OUT OF THE SHADOWS Ballintubber’s Cillian O’Connor, centre, celebrates at the end of the 2014 Mayo SFC Final with his brother Diarmuid, right, and Tom McGing, left. Pic: Sportsfile
IT didn’t surprise me that Cillian O’Connor was voted as the best senior club footballer in the county in last week’s poll in this newspaper.
Especially when you consider the position he plays.
I’m like a broken record now in saying that the most valuable player you can put on the field is the one who can play in the full-forwardline and put up scores.
Then you add in the fact that Cillian’s an excellent free-taker, who you can rely on to kick frees from long and short range, and has the mentality and experience to score them regularly, he’s not going to get flustered. Even if he does miss a chance, you know he’s got the mental strength if there’s a crucial one to be kicked later in the game, he’s as likely to score it as ever.
If you’re an opposition manager playing against Ballintubber, good and all as some of their other players are, Cillian is the main man that you’re hoping you can shut down or that he has an off-day.
Take last year’s county championship quarter-final against Belmullet when Chris Barrett did a really good job on him. But Cillian got one chance and he stuck it in the net, even though it wasn’t Chris’ fault! It came as a result of really good play from Diarmuid O’Connor, Cillian buried it, and he kicked all his frees. And Ballintubber won.
They’re hard to beat when you have a player as efficient as Cillian.
He also gives his own team-mates’ confidence because if you’re one of them you know if a free comes, Cillian will score it. If a goal chance comes, he will take it.
When he misses games, Ballintubber are not the same team at all.
For me, he’s the most important player in the best club team in Mayo.
Opposition managers also know you’re not going to rough him up at this stage!
I don’t know Cillian personally and that was just one of the reasons why it was such a pleasure to get to interview him for The Mayo News Football Podcast.
Having watched him do his thing over the years, I knew he obviously looked like a player who invested a lot in the mental side of his game.
Coming away from the interview last week, you hear how so many of his answers are wrapped up in the psychology of how he approaches a game, the position he plays, his own performance.
I thought it was very telling that Cillian picked out his favourite score as one from a Connacht championship match against Roscommon a few years ago, at a time when he was playing poorly, but the team needed him to kick a difficult, pressure free.
Overall, I learned from our chat that he’s even more focussed, and more invested, in his mental approach to the game than I realised.
Whether Cillian can hit the heights again of previous years comes down to his body and how he has recovered from his injuries, especially to his knees.
Mentally, I think he’s going to be able to cope with the pressure of being the ‘go-to’ forward and the free-taker for Mayo. But will his body stand up to the demands of inter-county?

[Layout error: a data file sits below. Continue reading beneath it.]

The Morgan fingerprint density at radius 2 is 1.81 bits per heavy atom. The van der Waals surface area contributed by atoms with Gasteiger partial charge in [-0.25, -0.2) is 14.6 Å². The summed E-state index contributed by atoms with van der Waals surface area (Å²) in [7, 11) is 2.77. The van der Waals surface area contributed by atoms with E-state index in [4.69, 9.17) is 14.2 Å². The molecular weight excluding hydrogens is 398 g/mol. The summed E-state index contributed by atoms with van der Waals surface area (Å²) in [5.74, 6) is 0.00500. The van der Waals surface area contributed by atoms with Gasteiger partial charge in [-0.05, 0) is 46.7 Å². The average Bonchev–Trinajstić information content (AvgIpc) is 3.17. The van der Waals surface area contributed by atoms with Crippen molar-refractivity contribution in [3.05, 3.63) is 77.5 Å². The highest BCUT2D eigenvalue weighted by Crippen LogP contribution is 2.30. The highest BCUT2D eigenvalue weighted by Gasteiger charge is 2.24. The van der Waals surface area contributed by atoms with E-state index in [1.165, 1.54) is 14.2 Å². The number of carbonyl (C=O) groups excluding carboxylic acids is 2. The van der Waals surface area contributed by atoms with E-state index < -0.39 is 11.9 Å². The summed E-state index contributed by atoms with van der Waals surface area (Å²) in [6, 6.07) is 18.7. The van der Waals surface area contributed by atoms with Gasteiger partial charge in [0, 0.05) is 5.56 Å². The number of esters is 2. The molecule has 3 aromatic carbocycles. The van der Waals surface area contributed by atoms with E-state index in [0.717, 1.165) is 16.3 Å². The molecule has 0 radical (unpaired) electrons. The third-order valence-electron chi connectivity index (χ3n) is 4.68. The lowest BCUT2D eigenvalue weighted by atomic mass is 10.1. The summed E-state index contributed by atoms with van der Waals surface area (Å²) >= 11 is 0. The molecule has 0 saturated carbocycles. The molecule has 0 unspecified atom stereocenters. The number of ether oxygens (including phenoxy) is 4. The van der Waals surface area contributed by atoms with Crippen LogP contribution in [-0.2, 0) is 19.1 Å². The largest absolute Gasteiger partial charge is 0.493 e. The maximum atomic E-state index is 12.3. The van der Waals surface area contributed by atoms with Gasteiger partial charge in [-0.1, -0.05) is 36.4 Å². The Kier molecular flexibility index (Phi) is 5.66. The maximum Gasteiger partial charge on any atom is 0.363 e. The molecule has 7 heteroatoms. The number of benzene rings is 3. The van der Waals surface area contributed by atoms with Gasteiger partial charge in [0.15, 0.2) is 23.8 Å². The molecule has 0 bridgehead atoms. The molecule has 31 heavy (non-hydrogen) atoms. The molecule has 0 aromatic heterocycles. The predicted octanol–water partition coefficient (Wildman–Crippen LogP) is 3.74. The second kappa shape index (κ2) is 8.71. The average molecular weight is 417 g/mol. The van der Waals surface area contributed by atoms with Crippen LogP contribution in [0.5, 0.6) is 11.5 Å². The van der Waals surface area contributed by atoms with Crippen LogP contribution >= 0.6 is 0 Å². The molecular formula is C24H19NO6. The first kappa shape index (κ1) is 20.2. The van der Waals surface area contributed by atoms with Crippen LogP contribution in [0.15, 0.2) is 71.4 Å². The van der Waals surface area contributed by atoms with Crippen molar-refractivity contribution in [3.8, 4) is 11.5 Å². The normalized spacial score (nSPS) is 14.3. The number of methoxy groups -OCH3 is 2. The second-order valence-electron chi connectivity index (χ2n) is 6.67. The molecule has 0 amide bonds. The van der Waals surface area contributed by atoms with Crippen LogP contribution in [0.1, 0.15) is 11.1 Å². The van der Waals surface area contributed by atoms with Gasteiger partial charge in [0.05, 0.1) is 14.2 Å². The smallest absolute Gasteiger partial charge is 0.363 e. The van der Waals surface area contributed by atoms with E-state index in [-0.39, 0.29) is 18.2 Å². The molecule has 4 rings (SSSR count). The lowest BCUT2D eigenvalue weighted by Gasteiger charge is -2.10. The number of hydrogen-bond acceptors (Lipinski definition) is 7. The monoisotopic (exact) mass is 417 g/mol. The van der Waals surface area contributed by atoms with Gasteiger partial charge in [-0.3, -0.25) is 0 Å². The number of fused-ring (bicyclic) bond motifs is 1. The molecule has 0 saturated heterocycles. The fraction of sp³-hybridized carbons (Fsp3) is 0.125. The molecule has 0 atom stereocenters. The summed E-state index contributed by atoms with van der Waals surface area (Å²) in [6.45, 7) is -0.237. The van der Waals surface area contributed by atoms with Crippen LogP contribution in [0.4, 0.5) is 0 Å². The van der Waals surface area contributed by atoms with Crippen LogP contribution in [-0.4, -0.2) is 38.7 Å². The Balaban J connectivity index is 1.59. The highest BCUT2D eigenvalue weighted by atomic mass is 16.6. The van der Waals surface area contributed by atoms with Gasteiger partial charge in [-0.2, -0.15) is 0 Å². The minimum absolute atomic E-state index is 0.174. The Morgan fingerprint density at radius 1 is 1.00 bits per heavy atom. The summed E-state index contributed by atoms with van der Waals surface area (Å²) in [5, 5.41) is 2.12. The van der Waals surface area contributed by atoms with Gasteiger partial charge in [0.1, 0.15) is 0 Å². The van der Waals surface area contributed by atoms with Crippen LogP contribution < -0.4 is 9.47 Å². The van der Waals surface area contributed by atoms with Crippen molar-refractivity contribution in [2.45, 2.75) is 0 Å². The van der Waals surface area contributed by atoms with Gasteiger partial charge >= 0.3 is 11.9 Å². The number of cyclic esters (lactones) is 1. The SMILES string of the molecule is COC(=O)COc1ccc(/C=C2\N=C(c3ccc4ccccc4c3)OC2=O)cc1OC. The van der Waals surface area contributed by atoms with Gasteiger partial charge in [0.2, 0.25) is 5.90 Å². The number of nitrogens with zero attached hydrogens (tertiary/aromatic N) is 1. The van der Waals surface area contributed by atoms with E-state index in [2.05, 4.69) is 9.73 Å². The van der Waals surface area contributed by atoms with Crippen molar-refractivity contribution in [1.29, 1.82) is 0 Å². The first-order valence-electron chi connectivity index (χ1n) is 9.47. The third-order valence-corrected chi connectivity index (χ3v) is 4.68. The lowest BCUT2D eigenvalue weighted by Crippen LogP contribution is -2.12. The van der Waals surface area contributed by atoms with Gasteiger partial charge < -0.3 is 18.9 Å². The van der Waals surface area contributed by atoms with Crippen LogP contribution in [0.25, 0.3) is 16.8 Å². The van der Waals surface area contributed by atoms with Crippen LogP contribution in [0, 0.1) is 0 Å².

Maybe this break will do the likes of him the world of good, in terms of giving him a chance to get his body right again. He certainly gave the sense in the interview that he’s really happy with how his body has healed over the last few months.
So if that happens, he can find the hunger, and other things like his career or personal life don’t become more important in the next few years, then I think he can find his best form again.
And that would be great news for him and Mayo supporters everywhere.
He’s Mayo’s most important player
IN my opinion, Cillian is the most important Mayo player of this era (2011-2019) and I don’t think they would have had the successes they had without him. They would not have improved and done what they did without him.
Considering they are the best Mayo team since 1951, that’s as much praise as I can give him!
He was a leader, a score-getter, a forward and a free-taker that could be relied on, similar to any other elite forward that other counties rely on.
Cillian made the difference in so many games; he was the ruthless, efficient scorer. As he said in the interview last week, he wanted to be ruthless on the pitch and ruthless on the scoreboard. He had that hunger to be ruthless too, always looking for more goals, more scores. I can’t remember any other Mayo player who had that mentality and ability.
Are there players who are more flamboyant? More stylish? Better at some aspects of forward play than he is? Yes, on all counts.
But I consider him as the best Mayo forward of the last ten years and he would definitely be on my greatest Mayo team of all time.
A lot of people wonder sometimes why Cillian isn’t as universally popular as maybe some of his team-mates. . . Sure, he’s respected and most Mayo supporters sing his praises, but considering his list of achievements and his phenomenal scoring rates, it’s fair to say I think that’s he not talked about in the same way as the likes of maybe Colm Boyle or Lee Keegan.
I think how he plays as a forward definitely influences people’s perception of him.
Compared to the flamboyance of Ciaran McDonald or Andy Moran in his pomp, and some of the spectacular scores they conjured up, Cillian is more about efficiency most of the time.
But just look at his stats — 25-297 in 55 championship games.
They speak for themselves at this stage.